Founded in 1885, the museum was originally located on Jefferson Avenue, but, due to its rapidly expanding collection, moved to the current site on Woodward Avenue in 1927. The Beaux-Arts building, designed by Paul Cret, was immediately referred to as the "temple of art." Two wings were added in the 1960s and 1970s, and a major renovation and expansion that began in 1999 was completed in 2007.
The museum covers 658,000 square feet that includes more than 100 galleries, a 1,150-seat auditorium, a 380-seat lecture/recital hall, an art reference library, and a state-of-the-art conservation services laboratory.
The DIA's collection is among the top six in the United States, with about 66,000 works. The foundation was laid by William Valentiner, who was director from 1924 to 1945 and acquired many important works that established the framework of today's collections. Among his notable acquisitions are Mexican artist Diego Rivera's Detroit Industry(opens in new window) fresco cycle, which Rivera considered his most successful work, and Vincent van Gogh's Self-Portrait(opens in new window), the first Van Gogh painting to enter a U.S. museum collection.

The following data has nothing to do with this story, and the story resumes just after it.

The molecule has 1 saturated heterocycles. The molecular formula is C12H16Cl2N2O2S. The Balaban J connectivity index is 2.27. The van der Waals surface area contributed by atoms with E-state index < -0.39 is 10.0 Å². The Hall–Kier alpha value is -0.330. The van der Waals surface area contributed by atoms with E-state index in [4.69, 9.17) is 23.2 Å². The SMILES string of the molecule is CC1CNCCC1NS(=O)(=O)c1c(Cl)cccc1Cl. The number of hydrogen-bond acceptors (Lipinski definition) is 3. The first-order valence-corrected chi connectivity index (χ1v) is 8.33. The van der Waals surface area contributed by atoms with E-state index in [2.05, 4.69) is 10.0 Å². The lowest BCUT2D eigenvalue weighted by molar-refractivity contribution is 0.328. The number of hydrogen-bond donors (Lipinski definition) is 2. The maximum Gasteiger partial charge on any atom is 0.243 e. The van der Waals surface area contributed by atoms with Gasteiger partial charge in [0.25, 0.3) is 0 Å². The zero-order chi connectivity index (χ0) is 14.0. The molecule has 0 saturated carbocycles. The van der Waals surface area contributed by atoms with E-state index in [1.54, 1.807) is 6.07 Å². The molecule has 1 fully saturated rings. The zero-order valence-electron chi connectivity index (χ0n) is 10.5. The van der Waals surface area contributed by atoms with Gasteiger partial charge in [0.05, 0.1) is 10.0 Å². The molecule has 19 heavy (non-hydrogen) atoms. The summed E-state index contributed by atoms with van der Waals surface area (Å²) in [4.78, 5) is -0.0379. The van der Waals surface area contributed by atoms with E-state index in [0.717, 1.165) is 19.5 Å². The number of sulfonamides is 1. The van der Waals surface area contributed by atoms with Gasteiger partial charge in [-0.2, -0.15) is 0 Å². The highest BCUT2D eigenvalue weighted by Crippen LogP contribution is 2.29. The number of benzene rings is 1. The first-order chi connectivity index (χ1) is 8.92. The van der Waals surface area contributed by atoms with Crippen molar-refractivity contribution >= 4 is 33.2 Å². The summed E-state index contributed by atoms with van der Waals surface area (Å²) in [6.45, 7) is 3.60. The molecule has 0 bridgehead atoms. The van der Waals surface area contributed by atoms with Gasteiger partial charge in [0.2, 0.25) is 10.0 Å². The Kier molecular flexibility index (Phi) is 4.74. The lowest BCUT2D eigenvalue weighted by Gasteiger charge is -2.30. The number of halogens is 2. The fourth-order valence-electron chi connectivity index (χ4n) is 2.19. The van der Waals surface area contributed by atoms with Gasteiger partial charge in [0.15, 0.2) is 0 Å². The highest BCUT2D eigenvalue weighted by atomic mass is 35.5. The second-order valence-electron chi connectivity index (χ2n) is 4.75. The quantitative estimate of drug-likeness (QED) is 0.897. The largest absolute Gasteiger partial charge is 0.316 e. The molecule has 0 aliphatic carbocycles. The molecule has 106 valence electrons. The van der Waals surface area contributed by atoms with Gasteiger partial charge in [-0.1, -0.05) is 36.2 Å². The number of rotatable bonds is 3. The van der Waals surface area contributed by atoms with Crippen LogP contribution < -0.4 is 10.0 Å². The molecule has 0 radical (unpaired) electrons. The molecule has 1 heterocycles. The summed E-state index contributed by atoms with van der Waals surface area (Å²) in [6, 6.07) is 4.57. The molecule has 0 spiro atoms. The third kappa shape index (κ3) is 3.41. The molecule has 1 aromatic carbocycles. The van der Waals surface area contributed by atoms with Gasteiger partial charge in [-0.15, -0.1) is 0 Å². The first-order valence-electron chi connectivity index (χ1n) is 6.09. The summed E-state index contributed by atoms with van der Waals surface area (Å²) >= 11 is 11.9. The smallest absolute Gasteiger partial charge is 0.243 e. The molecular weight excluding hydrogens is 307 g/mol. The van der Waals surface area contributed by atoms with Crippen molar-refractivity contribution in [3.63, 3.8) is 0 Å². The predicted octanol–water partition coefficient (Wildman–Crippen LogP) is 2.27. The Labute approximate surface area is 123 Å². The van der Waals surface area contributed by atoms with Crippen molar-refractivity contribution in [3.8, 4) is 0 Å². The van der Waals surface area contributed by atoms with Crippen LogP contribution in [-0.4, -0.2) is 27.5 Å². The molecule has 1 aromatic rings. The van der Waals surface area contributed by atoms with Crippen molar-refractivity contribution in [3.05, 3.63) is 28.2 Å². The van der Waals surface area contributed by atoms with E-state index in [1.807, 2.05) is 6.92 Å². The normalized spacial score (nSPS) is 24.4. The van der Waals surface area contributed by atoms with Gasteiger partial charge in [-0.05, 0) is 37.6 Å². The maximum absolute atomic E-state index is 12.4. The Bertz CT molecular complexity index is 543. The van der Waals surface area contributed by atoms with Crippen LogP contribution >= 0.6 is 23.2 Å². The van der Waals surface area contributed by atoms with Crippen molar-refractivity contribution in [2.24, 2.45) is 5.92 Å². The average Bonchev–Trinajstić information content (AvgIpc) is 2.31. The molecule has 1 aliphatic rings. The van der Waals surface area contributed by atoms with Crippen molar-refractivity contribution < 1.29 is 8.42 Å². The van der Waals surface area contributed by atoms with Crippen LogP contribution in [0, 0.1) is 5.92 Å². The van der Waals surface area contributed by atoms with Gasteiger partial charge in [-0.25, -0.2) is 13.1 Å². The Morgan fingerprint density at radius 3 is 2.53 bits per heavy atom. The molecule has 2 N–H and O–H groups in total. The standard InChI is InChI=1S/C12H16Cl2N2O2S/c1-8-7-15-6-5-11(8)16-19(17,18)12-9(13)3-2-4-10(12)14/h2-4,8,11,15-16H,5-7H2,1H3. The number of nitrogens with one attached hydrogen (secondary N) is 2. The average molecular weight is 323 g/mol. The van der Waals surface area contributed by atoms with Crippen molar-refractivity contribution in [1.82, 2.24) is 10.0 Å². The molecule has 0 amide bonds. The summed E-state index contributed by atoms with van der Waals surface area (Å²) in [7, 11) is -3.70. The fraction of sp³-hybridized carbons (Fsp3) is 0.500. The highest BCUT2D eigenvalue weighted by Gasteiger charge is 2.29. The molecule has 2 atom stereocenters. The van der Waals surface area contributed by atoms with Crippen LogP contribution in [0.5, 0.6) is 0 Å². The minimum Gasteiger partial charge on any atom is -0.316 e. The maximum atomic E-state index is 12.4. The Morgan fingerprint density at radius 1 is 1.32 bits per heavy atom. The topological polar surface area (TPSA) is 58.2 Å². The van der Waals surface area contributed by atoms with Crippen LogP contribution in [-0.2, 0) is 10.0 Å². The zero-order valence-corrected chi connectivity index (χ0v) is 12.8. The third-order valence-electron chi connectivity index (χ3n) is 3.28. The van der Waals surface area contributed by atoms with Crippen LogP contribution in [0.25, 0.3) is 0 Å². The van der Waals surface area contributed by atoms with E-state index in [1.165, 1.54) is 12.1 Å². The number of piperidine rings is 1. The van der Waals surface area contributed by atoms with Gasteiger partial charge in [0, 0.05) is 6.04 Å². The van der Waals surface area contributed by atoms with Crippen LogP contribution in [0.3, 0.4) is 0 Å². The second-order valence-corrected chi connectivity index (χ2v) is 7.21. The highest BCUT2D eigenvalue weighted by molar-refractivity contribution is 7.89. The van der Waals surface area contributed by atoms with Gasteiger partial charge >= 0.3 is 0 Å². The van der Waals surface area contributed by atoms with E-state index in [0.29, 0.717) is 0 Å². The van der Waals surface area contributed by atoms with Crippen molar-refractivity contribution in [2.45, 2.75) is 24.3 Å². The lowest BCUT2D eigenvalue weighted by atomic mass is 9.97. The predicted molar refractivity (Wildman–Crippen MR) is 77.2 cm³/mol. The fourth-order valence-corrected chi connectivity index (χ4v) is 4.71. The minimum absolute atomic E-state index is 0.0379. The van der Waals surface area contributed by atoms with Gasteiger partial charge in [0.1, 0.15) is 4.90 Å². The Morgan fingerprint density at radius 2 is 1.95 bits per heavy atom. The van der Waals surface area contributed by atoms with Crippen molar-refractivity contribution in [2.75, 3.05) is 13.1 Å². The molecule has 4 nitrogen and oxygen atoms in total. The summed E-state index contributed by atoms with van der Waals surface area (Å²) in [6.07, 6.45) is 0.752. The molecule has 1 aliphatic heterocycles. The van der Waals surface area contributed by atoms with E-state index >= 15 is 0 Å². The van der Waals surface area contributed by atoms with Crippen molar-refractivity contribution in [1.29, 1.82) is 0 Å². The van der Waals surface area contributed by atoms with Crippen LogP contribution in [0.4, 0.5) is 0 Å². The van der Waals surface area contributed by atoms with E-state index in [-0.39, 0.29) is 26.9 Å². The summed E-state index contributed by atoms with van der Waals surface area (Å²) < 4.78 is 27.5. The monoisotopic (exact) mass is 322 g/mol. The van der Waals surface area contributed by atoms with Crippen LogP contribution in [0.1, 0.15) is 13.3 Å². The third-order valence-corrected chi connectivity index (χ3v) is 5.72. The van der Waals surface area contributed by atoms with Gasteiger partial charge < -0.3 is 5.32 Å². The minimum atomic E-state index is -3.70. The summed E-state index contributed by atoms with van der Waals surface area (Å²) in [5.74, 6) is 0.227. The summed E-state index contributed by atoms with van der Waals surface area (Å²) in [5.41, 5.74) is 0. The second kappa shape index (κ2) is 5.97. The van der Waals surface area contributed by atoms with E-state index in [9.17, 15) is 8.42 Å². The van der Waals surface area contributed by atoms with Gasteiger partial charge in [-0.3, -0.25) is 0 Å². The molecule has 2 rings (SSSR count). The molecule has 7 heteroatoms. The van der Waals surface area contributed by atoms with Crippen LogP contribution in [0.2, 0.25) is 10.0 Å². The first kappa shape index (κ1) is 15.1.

A hallmark of the DIA is the diversity of the collection. In addition to outstanding American, European, Modern and Contemporary, and Graphic art, the museum holds significant works of African, Asian, Native American, Oceanic, Islamic, and Ancient art. In 2000, the DIA established the General Motors Center for African American Art as a curatorial department in order to broaden the museum's collection of African American art.